I29

I-90 and I-29 Open; No Travel Advised

PIERRE, S.D. – The South Dakota Departments of Transportation and Public Safety have opened the closed portions of Interstate 90 and Interstate 29 in both directions.

Officials are advising motorists that even though the interstates are open, driving conditions are still difficult across the eastern part of the state. The blizzard warning for these areas remain in effect until 6 p.m. CST tonight.

Roadways are ice covered, snow-packed and slippery, and continue to experience drifting in open areas, and at bridge ends and overpasses. Visibilities are low to near zero with continued wind gusts up to 50 mph and white-outs happen without warning. High-profile vehicles especially will have difficulty travelling and should postpone travel until the winds go down.

Crews are out clearing drifts, but with the low temperatures and high winds, chemicals are ineffective at melting ice. No Travel Advisories will remain posted on portions of the interstate and many other state highways until winds go down and the storm system passes through the state.

Travelers are encouraged to postpone travel until this storm system exits the state. Anyone choosing to venture out today is asked to use extreme caution, take your time, reduce speed, avoid distractions, wear your seatbelt (all occupants), keep the cruise off, physically turn on your headlights so you can be seen, be prepared for changing conditions, and allow extra space between you and the car in front of you.

SDDOT snowplows crews are out working and motorists are reminded plows travel at 25 mph or less and to stay eight car lengths behind the plow to allow ample stopping time on icy roadways. Never pass in a snow cloud and remember, they are clearing the road in front of you.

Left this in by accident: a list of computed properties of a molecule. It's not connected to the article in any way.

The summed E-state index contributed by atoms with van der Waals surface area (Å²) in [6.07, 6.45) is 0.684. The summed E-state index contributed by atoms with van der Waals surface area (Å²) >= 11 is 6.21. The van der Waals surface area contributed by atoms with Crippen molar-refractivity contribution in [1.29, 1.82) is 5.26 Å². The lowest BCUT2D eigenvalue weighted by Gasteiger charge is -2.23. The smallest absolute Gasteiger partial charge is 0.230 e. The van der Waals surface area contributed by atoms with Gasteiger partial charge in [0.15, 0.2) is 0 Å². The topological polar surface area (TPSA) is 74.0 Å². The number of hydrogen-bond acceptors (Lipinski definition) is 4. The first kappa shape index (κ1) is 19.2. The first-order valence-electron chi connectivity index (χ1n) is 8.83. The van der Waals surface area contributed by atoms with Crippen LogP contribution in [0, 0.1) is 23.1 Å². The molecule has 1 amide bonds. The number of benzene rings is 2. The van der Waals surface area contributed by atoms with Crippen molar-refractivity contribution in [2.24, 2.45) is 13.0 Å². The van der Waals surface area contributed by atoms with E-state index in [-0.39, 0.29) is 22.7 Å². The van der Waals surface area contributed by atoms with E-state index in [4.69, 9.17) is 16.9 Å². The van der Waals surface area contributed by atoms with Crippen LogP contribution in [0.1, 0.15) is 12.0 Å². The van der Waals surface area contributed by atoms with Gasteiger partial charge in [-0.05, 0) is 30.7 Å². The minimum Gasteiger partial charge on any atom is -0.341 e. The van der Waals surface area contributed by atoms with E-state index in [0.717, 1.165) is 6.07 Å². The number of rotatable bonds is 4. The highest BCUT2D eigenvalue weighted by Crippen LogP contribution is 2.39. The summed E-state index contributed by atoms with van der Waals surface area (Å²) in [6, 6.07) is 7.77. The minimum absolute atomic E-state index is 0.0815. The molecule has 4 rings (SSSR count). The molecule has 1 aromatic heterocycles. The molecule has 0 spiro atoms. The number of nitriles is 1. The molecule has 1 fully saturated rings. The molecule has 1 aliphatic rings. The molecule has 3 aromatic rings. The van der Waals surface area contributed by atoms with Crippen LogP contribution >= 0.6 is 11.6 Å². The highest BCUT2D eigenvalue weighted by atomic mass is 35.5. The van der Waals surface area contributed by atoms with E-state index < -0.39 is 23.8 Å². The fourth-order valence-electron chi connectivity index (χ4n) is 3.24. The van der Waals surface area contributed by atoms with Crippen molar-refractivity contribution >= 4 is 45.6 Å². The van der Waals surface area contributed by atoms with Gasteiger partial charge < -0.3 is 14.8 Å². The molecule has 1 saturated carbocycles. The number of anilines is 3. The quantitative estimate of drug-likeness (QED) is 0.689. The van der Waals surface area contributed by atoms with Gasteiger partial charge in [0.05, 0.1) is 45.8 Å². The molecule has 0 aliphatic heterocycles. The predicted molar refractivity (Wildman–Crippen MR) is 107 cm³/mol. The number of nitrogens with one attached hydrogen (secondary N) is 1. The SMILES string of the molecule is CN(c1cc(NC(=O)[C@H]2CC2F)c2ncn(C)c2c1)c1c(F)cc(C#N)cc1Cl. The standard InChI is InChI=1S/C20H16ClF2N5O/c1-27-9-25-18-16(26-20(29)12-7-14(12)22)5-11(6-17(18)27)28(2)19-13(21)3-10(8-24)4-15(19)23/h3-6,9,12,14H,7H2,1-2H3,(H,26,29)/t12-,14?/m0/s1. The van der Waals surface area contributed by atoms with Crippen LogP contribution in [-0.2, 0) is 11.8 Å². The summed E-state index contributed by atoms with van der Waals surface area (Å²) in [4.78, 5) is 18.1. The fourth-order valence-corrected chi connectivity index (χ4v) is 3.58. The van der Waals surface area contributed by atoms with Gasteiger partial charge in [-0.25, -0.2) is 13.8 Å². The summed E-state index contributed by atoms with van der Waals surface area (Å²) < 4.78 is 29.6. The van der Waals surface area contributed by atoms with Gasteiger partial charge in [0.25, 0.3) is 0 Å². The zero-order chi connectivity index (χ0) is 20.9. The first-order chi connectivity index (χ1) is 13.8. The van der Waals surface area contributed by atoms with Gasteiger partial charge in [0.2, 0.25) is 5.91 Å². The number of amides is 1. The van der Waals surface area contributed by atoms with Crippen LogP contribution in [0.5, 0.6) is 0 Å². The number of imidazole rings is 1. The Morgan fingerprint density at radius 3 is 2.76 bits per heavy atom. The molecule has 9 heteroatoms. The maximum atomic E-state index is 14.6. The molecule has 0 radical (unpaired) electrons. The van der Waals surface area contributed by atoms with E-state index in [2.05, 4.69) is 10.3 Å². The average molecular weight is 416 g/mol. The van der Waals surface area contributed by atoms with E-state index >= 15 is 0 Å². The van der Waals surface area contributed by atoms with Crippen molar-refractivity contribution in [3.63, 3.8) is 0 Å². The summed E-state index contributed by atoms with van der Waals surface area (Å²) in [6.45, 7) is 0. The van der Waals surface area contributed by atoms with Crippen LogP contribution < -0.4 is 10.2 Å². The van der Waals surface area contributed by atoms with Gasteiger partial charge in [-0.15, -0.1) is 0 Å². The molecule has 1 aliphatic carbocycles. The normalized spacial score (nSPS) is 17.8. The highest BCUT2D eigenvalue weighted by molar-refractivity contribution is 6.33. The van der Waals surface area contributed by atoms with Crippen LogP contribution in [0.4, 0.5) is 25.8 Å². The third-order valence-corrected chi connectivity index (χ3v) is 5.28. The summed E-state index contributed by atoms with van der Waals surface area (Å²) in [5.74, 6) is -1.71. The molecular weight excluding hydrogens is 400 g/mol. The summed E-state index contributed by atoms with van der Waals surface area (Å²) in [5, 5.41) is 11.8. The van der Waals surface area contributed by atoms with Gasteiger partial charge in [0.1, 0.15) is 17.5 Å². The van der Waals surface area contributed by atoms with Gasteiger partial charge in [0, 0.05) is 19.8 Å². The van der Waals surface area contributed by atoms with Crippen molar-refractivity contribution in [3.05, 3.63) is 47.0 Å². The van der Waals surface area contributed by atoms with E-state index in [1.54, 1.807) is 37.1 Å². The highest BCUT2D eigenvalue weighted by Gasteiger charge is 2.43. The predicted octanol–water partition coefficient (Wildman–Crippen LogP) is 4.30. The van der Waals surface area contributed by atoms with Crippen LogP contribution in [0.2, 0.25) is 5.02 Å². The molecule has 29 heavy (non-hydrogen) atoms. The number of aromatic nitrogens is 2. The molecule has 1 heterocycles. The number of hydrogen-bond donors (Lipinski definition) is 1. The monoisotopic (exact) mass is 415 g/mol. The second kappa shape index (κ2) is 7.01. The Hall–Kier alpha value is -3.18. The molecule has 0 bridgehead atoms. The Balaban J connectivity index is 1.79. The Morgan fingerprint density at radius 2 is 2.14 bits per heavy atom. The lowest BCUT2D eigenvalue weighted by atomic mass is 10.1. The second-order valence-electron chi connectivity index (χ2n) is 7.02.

Be sure to visit www.safetravelusa.com/sd or call 5-1-1 to check the latest road conditions and travel advisories before heading out.

If you must travel, the departments of Transportation and Public Safety recommend travelers also take the following steps.

  • Wear your seatbelt
  • Travel during the day
  • Drive with your headlights on (not daytime running lights) so you can be seen by other motorists from the front and rear
  • Don’t use cruise control on icy or snow-covered roads
  • Use highly traveled roads and highways
  • Keep family and friends informed of your travel schedule and route
  • Call 511 or visit safetravelusa.com/sd for road conditions
  • Keep a winter weather survival kit in your car.  The kit should include blankets, warm clothing, water, energy bars, a flashlight, a distress flag, a shovel and matches
  • Travel with a charged cell phone, but don’t rely on it to get you out of a bad situation

§    Change travel plans as weather conditions warrant

If you do get stranded:

§    Stay in your vehicle

  • Run the engine and heater about 10 minutes an hour to stay warm
  • When the engine is running, open a window slightly to prevent carbon monoxide poisoning.  Periodically clearing snow from the exhaust pipe will also help prevent carbon monoxide buildup
  • When it’s dark outside, turn on the interior light so rescuers can see you
  • Put up a distress flag, or spread a large colored cloth on the ground to attract attention from rescuers